Tasha: A Son's Memoir (Hardcover)

Tasha: A Son's Memoir By Brian Morton Cover Image
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Description


In the spirit of Fierce Attachments and The End of Your Life Book Club, acclaimed novelist Brian Morton delivers a “superb” (Maureen Corrigan, Fresh Air), darkly funny memoir of his mother’s vibrant life and the many ways in which their tight, tumultuous relationship was refashioned in her twilight years.

Tasha Morton is a force of nature: a brilliant educator who’s left her mark on generations of students—and also a whirlwind of a mother, intrusive, chaotic, oppressively devoted, and irrepressible.

For decades, her son Brian has kept her at a self-protective distance, but when her health begins to fail, he knows it’s time to assume responsibility for her care. Even so, he’s not prepared for what awaits him, as her refusal to accept her own fragility leads to a series of epic outbursts and altercations that are sometimes frightening, sometimes wildly comic, and sometimes both.

Clear-eyed, “deeply stirring” (Dani Shapiro, The New York Times Book Review), and brimming with dark humor, Tasha is both a vivid account of an unforgettable woman and a stark look at the impossible task of caring for an elderly parent in a country whose unofficial motto is “you’re on your own.”

About the Author


Brian Morton is the author of five novels, including Starting Out in the Evening and Florence Gordon. He has been a recipient of the Guggenheim Fellowship, the Koret Jewish Book Award, the Award in Literature from the American Academy of Arts and Letters, and the Pushcart Prize, and a finalist for the PEN/Faulkner award and the Kirkus Prize. He teaches at Sarah Lawrence College and lives in New York. 

Praise For…


“I found Tasha addictive. I couldn’t even slow down. Why? Its startling details, fearless depictions and the curiosity this sparks: How might Morton “solve” the unsolvable?”… Tasha stands as both a cri de coeur and vibrant testament — the painstaking, brave, generous piecing-together of a wildly difficult puzzle.” —Joan Frank, The Washington Post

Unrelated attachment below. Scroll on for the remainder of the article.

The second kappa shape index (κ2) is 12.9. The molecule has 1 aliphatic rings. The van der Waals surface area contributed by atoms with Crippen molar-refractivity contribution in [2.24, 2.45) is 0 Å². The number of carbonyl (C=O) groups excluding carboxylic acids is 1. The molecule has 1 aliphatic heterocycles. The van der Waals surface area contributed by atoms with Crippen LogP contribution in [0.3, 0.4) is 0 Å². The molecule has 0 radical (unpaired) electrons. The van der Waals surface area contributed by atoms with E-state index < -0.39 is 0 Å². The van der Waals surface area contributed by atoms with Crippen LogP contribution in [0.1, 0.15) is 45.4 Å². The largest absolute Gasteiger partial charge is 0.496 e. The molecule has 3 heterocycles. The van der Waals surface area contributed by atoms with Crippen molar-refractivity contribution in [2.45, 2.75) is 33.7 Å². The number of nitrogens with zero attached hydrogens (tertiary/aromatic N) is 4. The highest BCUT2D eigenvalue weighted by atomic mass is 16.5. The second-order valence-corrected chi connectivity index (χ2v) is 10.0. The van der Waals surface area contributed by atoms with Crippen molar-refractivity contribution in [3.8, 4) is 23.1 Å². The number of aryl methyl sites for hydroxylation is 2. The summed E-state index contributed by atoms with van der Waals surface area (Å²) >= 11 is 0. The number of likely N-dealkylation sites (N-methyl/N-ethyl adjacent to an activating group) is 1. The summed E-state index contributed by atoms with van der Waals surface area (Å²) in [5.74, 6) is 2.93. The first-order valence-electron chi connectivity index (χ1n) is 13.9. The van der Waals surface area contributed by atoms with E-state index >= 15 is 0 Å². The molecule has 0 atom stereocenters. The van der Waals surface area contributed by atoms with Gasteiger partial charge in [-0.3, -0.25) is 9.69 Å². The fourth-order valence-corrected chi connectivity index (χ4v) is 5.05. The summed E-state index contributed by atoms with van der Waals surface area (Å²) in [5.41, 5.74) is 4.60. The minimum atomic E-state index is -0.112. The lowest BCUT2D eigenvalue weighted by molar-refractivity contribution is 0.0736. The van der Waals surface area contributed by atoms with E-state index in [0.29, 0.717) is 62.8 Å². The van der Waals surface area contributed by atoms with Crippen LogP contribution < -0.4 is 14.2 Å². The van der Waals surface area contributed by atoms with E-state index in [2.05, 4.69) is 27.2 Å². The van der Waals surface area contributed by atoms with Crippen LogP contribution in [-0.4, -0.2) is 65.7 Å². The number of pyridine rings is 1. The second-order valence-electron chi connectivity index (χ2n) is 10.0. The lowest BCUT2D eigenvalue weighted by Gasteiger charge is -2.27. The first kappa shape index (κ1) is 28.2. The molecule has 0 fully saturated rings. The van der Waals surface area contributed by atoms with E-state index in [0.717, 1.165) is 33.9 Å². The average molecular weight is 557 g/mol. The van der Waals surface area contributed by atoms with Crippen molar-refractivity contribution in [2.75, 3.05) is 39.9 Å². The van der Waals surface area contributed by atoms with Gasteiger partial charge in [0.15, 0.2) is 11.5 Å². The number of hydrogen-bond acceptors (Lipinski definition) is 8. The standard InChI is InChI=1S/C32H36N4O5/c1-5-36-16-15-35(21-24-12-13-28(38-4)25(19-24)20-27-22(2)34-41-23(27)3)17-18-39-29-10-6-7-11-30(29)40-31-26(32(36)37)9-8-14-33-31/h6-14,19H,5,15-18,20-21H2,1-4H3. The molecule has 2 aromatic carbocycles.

“Superb… one thing that sets Tasha far apart from the usual one-sided literary conversation with a deceased parent is Morton's rigorous attempt to see his mother, Tasha, whole — as a person. Another thing that distinguishes Tasha is Morton's elastic style as a writer, by turns droll, emotionally wrenching, and profound. … [A] powerful memoir… Tasha is such a pleasure to read, oscillating between past and present, horror and hilarity, the big social picture and one son's ongoing attempt to work out some stuff with his mother.” —Maureen Corrigan, Fresh Air

“Brian Morton, a gifted, compassionate novelist, has, over the course of five elegant novels, explored the moral complexity inherent in storytelling. … With humility and grace, he tells us that he has failed his mother by not seeing her as a full and complete person, one with great courage, complexity and strength. But it is a gift of mature adulthood — and perhaps the work of writing memoir — to see our parents as people who exist outside of their centrality in our lives… [a] lucid memoir.” —Dani Shapiro, The New York Times

“Morton’s affecting, funny tribute captures the complexities of the mother-son bond, the crazy-making choices of caretaking and the mixed blessings of small-town life.”—People

"One of the truest, most insightful mother-child memoirs I have ever read.” Vivian Gornick, author of Fierce Attachments

"Brian Morton is a tremendous writer’s writer… Tasha is in many ways a tribute to a complicated woman, but also an examination of the dearth of options for ailing, aging people—regardless of cost.” The Observer

"This profoundly moving memoir is both an absolute delight and a punch to the gut: Brian Morton writes without flinching about his often exasperating mother, his own considerable failings, and the impossible demands of balancing safety and independence, love and anger, guilt and grief. I urge you to read this astonishing work: part family comedy, part prayer for the dead, and wholly unforgettable —like Tasha herself." —Will Schwalbe, author of The End of Your Life Book Club

“A searing and tender memoir, written with candor, warmth, and heartbreaking grace.” —Betsy Lerner, author of The Bridge Ladies 

"Yes, Tasha is an indelibly memorable character, but what makes the book really soar is the combination of her plus the author's truthful self-portrait: the two are locked in a pas de deux, for better or worse, that epitomizes the impossible-to-satisfy love of mother and child." —Phillip Lopate

"Unstinting yet tender… a tour de force... Part gut-punch comedy, part eulogy, this tribute is dazzling”  Publishers Weekly *starred review* 
Product Details
ISBN: 9781982178932
ISBN-10: 1982178930
Publisher: Avid Reader Press / Simon & Schuster
Publication Date: April 12th, 2022
Pages: 208
Language: English

How to read more

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How To Read More